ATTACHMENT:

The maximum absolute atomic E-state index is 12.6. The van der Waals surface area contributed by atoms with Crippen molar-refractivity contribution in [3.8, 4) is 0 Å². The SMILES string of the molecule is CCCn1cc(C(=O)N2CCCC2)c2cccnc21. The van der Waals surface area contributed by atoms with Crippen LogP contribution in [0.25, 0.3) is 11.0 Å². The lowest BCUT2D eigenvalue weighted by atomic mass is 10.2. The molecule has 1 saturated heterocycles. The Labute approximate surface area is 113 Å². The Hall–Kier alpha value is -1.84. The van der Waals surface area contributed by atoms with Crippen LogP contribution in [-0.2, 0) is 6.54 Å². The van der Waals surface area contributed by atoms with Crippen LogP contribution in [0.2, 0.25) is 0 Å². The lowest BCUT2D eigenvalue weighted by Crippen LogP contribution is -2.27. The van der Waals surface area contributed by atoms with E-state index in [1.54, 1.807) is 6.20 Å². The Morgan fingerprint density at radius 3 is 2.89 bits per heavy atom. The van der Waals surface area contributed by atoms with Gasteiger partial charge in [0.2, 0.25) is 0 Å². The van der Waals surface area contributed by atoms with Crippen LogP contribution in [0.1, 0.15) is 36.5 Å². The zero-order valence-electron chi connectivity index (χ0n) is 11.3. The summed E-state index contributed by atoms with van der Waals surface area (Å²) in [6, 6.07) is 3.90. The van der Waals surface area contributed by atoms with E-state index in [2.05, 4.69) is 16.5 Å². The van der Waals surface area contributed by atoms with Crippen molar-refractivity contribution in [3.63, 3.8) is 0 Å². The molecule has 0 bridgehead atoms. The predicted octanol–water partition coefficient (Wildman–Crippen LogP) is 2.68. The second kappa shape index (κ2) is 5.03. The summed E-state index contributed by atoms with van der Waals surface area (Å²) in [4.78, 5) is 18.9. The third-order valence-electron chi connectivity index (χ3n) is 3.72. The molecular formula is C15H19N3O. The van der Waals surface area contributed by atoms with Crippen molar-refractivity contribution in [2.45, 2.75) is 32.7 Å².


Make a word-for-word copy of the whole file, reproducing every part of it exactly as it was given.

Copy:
The maximum absolute atomic E-state index is 12.6. The van der Waals surface area contributed by atoms with Crippen molar-refractivity contribution in [3.8, 4) is 0 Å². The SMILES string of the molecule is CCCn1cc(C(=O)N2CCCC2)c2cccnc21. The van der Waals surface area contributed by atoms with Crippen LogP contribution in [0.25, 0.3) is 11.0 Å². The lowest BCUT2D eigenvalue weighted by atomic mass is 10.2. The molecule has 1 saturated heterocycles. The Labute approximate surface area is 113 Å². The Hall–Kier alpha value is -1.84. The van der Waals surface area contributed by atoms with Crippen LogP contribution in [-0.2, 0) is 6.54 Å². The van der Waals surface area contributed by atoms with Crippen LogP contribution in [0.2, 0.25) is 0 Å². The lowest BCUT2D eigenvalue weighted by Crippen LogP contribution is -2.27. The van der Waals surface area contributed by atoms with E-state index in [1.54, 1.807) is 6.20 Å². The Morgan fingerprint density at radius 3 is 2.89 bits per heavy atom. The van der Waals surface area contributed by atoms with Gasteiger partial charge in [0.2, 0.25) is 0 Å². The van der Waals surface area contributed by atoms with Crippen LogP contribution in [0.1, 0.15) is 36.5 Å². The zero-order valence-electron chi connectivity index (χ0n) is 11.3. The summed E-state index contributed by atoms with van der Waals surface area (Å²) in [6, 6.07) is 3.90. The van der Waals surface area contributed by atoms with E-state index in [2.05, 4.69) is 16.5 Å². The van der Waals surface area contributed by atoms with Crippen molar-refractivity contribution in [3.63, 3.8) is 0 Å². The molecule has 0 bridgehead atoms. The predicted octanol–water partition coefficient (Wildman–Crippen LogP) is 2.68. The second kappa shape index (κ2) is 5.03. The summed E-state index contributed by atoms with van der Waals surface area (Å²) in [4.78, 5) is 18.9. The third-order valence-electron chi connectivity index (χ3n) is 3.72. The molecular formula is C15H19N3O. The van der Waals surface area contributed by atoms with Crippen molar-refractivity contribution in [2.45, 2.75) is 32.7 Å².